My Story

I grew up among the small rural towns that line Highway 281 in the Texas hillcountry. Born in Burnet, Texas but raised in the even smaller town of Round Mountain, I spent most of my youth exploring the outdoors and wandering through pastures and ranches that surrounded my families mobile home. Most of my friends were also my family; brothers, sisters and cousins that lived down the road. In many ways I was isolated from culture and the circulation of ideas that comes from living in any community worth its salt. The bubble that Round Mountain provided was not bad, I learned to be independent, to appreciate nature and to value people, overall I loved it. I attended school in Johnson City unitil we moved back to Burnet where I began middle school. After graduating from high school, I moved to San Antonio to attend The University of Texas, where I received my Bachelors Degree in Fine Arts and minored in Art History.

“It was through the reverse migration from north to south, moving from a rural to an urban environment, that I gained a new interest in really understanding where I came from.”

I never felt the full force of oppression or even discrimination, sure there may have been some awkward moments here and there but none great enough for me to have held onto or maybee I just never really noticed. As I got older i did begin to understand the position of my cutural generation. We were seen as an oddity, my grandparents, sure they loved us as grandchildren but still criticized us for our inability to speak spanish. The same from my white friends who often had questions about my culture to which I had little answers. We were uneducated ambasadors for our people. I found myself blaming society and my parents for these shortcomings but secretly hating myself for not knowing.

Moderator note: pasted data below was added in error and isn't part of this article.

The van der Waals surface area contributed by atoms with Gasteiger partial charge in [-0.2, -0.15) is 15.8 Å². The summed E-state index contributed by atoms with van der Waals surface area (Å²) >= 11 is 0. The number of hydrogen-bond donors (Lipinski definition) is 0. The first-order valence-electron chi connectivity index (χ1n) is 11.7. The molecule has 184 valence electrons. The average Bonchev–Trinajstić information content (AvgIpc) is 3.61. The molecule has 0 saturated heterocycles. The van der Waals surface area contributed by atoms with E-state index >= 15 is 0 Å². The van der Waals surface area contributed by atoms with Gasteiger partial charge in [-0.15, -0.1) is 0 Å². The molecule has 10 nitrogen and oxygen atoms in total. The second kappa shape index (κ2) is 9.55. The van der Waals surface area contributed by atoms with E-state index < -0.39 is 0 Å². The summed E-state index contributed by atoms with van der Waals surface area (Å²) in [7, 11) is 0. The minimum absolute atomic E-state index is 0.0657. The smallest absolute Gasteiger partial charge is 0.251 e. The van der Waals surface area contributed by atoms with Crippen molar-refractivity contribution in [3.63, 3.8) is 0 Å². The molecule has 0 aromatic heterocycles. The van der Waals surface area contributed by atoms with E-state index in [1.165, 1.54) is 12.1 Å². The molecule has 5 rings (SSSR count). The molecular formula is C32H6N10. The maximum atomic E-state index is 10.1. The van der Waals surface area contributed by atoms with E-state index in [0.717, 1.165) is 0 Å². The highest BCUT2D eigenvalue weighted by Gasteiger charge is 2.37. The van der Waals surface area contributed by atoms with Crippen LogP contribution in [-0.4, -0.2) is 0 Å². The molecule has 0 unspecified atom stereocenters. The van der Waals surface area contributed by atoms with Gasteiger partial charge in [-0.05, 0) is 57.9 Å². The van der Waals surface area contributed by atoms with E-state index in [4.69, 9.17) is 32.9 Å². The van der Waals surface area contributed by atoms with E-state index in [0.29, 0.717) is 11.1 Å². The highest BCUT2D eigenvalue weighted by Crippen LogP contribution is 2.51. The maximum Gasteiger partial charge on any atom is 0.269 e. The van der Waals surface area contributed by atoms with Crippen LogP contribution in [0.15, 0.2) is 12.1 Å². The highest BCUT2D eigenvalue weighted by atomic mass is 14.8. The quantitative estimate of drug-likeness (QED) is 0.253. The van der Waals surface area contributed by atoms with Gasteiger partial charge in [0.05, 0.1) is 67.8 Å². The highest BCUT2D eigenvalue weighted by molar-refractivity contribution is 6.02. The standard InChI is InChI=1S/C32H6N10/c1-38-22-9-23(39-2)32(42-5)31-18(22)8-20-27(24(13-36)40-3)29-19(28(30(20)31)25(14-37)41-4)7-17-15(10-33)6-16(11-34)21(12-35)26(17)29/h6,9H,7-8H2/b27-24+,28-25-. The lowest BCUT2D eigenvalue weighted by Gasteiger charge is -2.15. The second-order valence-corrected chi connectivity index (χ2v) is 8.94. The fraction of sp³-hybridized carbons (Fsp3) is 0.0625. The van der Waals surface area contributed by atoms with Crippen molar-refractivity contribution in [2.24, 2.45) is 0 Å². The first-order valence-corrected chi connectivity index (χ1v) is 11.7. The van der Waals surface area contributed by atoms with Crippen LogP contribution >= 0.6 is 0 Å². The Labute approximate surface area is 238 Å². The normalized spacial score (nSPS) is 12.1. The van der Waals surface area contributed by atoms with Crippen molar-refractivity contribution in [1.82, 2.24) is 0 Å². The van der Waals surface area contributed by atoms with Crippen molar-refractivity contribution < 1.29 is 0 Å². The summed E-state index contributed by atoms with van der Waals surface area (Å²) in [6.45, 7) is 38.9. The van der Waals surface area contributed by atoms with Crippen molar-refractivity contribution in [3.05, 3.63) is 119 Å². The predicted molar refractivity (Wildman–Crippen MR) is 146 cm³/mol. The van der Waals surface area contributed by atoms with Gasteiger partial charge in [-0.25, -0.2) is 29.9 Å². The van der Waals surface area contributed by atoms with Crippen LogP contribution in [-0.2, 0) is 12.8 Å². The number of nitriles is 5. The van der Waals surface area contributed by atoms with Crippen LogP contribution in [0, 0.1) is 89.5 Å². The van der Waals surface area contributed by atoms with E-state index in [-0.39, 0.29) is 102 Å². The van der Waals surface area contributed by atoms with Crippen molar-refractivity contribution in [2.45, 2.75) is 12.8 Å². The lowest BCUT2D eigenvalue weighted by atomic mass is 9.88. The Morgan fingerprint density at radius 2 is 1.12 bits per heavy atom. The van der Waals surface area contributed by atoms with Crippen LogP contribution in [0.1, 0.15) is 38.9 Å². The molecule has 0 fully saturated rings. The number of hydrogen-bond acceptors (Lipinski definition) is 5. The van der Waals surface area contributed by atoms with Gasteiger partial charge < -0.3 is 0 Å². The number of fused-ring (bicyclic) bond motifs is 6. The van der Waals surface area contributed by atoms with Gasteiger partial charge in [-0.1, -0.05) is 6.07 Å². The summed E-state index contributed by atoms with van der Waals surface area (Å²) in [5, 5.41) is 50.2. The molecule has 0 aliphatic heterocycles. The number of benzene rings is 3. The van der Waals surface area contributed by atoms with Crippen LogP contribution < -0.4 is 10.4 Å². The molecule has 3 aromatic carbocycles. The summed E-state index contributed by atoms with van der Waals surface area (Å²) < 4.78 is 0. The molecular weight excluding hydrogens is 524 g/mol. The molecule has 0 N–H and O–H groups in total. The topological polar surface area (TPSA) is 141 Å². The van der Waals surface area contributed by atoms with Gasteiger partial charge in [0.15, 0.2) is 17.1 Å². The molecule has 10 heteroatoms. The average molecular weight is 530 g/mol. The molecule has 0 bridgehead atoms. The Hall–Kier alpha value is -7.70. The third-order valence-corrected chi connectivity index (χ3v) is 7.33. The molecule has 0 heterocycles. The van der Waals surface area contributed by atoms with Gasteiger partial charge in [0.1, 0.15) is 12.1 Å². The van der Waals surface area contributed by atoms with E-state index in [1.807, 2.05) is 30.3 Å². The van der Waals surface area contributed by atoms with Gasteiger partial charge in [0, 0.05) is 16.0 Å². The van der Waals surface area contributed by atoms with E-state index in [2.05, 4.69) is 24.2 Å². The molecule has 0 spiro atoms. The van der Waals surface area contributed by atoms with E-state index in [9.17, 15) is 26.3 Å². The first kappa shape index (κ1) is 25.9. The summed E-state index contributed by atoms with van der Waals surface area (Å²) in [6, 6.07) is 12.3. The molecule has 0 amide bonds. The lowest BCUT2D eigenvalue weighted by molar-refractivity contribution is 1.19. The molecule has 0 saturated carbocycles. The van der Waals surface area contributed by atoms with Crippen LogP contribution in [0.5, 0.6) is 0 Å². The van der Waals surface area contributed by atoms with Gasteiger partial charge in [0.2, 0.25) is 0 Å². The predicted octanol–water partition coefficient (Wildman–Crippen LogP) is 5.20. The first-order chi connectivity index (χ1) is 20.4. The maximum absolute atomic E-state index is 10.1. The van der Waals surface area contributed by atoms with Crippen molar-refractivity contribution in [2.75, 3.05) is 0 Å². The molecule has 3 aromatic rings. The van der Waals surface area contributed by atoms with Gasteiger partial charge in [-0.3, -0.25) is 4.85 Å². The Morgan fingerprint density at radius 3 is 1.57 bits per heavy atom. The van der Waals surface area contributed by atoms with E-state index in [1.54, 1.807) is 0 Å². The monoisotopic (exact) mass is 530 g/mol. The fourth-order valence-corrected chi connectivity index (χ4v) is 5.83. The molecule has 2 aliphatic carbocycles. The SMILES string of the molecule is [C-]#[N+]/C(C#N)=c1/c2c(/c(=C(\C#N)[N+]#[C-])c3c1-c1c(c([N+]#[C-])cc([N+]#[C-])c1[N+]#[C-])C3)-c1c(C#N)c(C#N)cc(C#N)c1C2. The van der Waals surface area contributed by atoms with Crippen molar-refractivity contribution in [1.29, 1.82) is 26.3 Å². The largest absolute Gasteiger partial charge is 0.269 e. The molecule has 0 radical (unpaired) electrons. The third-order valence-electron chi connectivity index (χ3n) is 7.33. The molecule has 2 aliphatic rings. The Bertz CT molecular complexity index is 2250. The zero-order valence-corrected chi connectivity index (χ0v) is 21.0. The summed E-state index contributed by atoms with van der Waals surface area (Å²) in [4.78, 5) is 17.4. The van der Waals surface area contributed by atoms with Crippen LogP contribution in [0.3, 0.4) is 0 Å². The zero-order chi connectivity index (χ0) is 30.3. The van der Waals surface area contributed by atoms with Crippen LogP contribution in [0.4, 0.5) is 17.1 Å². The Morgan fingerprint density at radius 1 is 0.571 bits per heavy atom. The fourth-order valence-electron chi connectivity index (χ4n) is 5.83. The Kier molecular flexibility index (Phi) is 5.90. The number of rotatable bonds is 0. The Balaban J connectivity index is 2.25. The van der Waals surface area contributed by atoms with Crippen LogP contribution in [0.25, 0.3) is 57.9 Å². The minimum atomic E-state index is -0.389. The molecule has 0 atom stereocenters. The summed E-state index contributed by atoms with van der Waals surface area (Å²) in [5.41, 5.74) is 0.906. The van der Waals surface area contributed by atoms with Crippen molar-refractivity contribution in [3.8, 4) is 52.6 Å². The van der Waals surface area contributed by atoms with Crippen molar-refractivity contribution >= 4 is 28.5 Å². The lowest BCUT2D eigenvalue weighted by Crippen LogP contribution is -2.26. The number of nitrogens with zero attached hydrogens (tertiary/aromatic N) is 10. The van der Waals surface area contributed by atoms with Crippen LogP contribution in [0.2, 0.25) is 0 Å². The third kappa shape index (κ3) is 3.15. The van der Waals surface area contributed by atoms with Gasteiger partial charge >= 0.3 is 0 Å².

I knew I was Mexican but had no idea what that really meant. I spoke very little Spanish but never fully understood why. Growing up my family did not celebrate any of the traditional Mexican holidays, nor teach us much about Mexican history. My sister must have been the only girl to not have a cuenceniera. I was a fourth generation American citizen my grandmother on my dad’s side spoke no english at all and all of my grandparents prefered to speak in spanish. My mother and father were raised bi-cultural through their family they were taught to be Latino but were encouraged to adapt. Though the education system they learned to be “American”. Living in this bi-cultural state, with social segregation still lingering, spurred them to emphasize English.

I started my career working as a graphic designer for the Blue Star Contemporary Arts Center, where I met many influential artists including Chuck Ramirez, Lionel Sosa, and Henry Mu├▒oz III. Through interactions with these artists, I began to question the definitions of Latino and Chicano, my cultural heritage and what all of this meant to me and my surroundings. Interestingly, it is this reconnection with my astranged heritage that plays a significant role in my approach to art and design.